Page last updated at 12:28 GMT, Monday, 20 April 2009 13:28 UK

Saltire labels for local produce

Aileen Campbell MSP visits Simple Simon's Pies near Biggar
Local food producers could benefit from the Saltire scheme

A scheme which would see shoppers rewarded for buying home-grown food products has been suggested by a South of Scotland MSP.

Aileen Campbell MSP outlined her proposals for a Saltire labelling scheme at the SNP's spring conference.

It would be based on an initiative in Ireland where customers earn loyalty points for buying products identified by a Shamrock mark.

Ms Campbell said such a move could help boost local farmers and food producers.

As part of the scheme, products made in Scotland would be labelled with a Saltire symbol.

When a customer bought them a Saltire mark would also be printed on the receipt and extra loyalty points would be awarded.

Ms Campbell has called on farmers, food producers, grocers, supermarkets and the Scottish Government to work together to explore the possibility of introducing such a scheme.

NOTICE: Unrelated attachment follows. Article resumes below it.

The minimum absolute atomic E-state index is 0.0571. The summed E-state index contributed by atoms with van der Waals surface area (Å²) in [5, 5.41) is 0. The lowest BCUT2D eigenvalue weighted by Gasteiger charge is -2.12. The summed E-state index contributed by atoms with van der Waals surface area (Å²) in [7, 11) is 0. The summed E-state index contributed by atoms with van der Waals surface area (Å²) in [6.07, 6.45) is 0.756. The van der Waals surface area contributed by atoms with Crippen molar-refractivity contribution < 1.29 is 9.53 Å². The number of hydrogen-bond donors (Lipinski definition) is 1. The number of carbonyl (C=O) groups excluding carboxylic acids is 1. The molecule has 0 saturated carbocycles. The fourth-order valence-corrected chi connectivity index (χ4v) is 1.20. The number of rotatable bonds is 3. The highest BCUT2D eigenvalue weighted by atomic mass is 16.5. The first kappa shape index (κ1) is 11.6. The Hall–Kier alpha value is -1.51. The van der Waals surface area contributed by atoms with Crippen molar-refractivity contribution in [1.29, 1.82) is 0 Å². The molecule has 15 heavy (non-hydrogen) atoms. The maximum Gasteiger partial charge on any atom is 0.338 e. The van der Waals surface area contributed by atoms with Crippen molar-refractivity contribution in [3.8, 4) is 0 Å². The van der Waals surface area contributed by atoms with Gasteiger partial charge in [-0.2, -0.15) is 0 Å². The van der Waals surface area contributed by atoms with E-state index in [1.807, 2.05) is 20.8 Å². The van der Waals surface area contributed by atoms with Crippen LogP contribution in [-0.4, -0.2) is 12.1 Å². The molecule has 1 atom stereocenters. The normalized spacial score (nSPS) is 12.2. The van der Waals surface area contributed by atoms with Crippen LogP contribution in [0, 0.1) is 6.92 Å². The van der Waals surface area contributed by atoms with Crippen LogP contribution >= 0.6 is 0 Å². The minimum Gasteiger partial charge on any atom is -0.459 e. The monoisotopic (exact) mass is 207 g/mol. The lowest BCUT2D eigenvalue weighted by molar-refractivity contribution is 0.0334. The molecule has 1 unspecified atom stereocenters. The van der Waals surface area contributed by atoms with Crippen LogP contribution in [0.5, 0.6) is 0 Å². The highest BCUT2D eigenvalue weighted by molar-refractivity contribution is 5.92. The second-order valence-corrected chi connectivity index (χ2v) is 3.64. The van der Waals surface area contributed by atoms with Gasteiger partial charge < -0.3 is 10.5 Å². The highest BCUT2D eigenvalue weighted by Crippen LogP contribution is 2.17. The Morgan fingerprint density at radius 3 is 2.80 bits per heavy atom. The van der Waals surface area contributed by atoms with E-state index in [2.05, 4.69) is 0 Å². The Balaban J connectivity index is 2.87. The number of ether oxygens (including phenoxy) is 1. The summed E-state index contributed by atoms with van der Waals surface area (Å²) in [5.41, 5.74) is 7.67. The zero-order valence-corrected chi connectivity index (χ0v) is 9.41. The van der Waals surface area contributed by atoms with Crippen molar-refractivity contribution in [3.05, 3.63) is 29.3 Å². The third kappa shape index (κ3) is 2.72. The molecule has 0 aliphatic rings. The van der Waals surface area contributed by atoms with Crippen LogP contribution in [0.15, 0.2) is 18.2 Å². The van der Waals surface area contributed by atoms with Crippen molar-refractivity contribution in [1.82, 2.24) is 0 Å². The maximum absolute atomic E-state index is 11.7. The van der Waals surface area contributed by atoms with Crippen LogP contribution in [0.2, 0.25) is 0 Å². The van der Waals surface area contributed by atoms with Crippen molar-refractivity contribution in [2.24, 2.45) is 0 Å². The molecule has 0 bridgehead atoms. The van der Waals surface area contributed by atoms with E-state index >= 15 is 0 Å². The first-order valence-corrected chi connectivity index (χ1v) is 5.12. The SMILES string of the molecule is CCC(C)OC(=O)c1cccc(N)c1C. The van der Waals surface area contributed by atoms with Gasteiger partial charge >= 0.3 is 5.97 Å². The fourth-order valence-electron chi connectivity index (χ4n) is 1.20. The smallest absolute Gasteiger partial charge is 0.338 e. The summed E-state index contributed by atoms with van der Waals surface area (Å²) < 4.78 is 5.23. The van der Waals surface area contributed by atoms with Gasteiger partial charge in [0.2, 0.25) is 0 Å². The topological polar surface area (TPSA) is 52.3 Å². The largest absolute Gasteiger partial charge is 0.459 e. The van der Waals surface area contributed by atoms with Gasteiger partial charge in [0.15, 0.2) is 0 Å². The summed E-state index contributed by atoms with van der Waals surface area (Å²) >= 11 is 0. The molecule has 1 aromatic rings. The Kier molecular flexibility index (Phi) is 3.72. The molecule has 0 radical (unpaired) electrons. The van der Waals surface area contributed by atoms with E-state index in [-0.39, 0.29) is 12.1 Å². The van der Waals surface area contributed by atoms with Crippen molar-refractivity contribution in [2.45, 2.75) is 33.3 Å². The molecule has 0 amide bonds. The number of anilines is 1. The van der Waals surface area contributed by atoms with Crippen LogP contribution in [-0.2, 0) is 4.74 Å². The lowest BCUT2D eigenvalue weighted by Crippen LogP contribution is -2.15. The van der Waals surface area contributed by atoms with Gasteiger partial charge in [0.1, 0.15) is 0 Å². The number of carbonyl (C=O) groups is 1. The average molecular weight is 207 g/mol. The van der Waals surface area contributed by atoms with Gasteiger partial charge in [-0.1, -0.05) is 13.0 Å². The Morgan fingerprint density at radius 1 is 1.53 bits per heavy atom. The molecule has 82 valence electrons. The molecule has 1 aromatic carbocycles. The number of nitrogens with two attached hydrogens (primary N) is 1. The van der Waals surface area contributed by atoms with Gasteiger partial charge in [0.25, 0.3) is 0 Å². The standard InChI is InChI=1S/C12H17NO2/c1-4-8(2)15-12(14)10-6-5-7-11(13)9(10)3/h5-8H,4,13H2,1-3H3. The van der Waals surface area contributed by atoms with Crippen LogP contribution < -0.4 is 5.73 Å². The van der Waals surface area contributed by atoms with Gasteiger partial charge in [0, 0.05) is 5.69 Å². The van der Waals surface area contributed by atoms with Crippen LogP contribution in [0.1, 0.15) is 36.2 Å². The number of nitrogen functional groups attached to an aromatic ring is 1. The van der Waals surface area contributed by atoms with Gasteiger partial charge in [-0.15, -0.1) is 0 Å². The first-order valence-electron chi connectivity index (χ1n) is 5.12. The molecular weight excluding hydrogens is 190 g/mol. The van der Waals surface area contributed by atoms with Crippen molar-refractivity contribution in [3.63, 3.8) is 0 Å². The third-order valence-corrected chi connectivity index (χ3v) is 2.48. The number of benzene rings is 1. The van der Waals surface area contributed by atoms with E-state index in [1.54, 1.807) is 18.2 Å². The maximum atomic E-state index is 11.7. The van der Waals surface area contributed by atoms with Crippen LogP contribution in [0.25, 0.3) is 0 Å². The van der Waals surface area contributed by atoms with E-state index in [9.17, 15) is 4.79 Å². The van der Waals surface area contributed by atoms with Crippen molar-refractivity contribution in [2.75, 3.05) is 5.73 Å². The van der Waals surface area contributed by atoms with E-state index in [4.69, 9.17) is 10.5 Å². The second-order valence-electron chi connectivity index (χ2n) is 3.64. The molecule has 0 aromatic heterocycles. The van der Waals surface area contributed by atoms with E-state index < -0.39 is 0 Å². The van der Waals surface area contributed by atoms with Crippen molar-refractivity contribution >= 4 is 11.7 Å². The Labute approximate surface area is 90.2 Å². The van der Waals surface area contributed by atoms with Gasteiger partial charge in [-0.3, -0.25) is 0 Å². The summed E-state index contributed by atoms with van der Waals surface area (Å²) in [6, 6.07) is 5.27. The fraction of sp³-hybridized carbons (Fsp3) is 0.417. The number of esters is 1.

She has highlighted a number of Clydesdale businesses that would benefit from the labelling initiative including Borders Biscuits in Lanark, Simple Simon's Pies in Coulter near Biggar, and Braehead Farm near Carnwath, home of Lanark Blue cheese.

We need to make full use of Scotland's magnificent larder if we are to promote health eating, cut food miles and boost the economy during this downturn
Aileen Campbell MSP

She said: "Scottish produce, and especially that from the Clydesdale area, is some of the best in the world and we are seeing increasing efforts by supermarkets and grocers to stock locally produced food.

"As we feel the impact of the UK recession, offering rewards for the purchase of Scottish produce could help keep shoppers focused on buying Scotland's best and support Scotland's farmers and food producers through difficult times.

"Introducing a further incentive to buy local could be a real shot in the arm for Scotland's farmers."

She added: "With food producers supporting Scotland's Homecoming and increasing emphasis on the quality that comes with much Scottish produce the time is right to reward shoppers and producers through this scheme.

"We need to make full use of Scotland's magnificent larder if we are to promote health eating, cut food miles and boost the economy during this downturn."



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